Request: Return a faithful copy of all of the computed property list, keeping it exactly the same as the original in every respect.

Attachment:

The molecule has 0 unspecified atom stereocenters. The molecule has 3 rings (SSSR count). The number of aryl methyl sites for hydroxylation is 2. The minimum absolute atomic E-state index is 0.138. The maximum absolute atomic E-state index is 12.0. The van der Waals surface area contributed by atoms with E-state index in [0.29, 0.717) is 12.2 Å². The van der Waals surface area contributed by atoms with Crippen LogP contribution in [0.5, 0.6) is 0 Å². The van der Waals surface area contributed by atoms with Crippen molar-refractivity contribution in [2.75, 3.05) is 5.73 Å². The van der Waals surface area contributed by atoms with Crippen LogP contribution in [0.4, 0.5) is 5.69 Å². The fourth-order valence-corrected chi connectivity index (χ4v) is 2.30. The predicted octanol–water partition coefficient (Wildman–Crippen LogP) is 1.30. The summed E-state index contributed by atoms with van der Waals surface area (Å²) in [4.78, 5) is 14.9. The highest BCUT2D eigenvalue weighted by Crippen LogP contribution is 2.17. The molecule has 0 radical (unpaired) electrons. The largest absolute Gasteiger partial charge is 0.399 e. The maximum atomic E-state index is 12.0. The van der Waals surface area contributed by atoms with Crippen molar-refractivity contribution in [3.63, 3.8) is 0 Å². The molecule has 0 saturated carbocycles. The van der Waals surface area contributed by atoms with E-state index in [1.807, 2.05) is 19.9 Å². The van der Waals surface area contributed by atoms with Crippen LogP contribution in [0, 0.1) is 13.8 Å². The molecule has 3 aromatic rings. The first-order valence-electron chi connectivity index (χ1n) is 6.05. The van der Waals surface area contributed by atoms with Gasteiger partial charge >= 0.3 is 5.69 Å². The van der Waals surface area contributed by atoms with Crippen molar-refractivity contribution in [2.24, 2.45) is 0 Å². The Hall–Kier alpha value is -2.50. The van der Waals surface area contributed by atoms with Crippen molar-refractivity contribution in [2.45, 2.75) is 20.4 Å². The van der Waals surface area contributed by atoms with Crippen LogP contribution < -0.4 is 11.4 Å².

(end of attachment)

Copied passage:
The molecule has 0 unspecified atom stereocenters. The molecule has 3 rings (SSSR count). The number of aryl methyl sites for hydroxylation is 2. The minimum absolute atomic E-state index is 0.138. The maximum absolute atomic E-state index is 12.0. The van der Waals surface area contributed by atoms with E-state index in [0.29, 0.717) is 12.2 Å². The van der Waals surface area contributed by atoms with Crippen LogP contribution in [0.5, 0.6) is 0 Å². The van der Waals surface area contributed by atoms with Crippen molar-refractivity contribution in [2.75, 3.05) is 5.73 Å². The van der Waals surface area contributed by atoms with Crippen LogP contribution in [0.4, 0.5) is 5.69 Å². The fourth-order valence-corrected chi connectivity index (χ4v) is 2.30. The predicted octanol–water partition coefficient (Wildman–Crippen LogP) is 1.30. The summed E-state index contributed by atoms with van der Waals surface area (Å²) in [4.78, 5) is 14.9. The highest BCUT2D eigenvalue weighted by Crippen LogP contribution is 2.17. The molecule has 0 radical (unpaired) electrons. The largest absolute Gasteiger partial charge is 0.399 e. The maximum atomic E-state index is 12.0. The van der Waals surface area contributed by atoms with Crippen molar-refractivity contribution in [3.63, 3.8) is 0 Å². The molecule has 0 saturated carbocycles. The van der Waals surface area contributed by atoms with E-state index in [1.807, 2.05) is 19.9 Å². The van der Waals surface area contributed by atoms with Crippen LogP contribution in [0, 0.1) is 13.8 Å². The molecule has 3 aromatic rings. The first-order valence-electron chi connectivity index (χ1n) is 6.05. The van der Waals surface area contributed by atoms with Gasteiger partial charge >= 0.3 is 5.69 Å². The van der Waals surface area contributed by atoms with Crippen molar-refractivity contribution in [2.24, 2.45) is 0 Å². The Hall–Kier alpha value is -2.50. The van der Waals surface area contributed by atoms with Crippen molar-refractivity contribution in [2.45, 2.75) is 20.4 Å². The van der Waals surface area contributed by atoms with Crippen LogP contribution < -0.4 is 11.4 Å².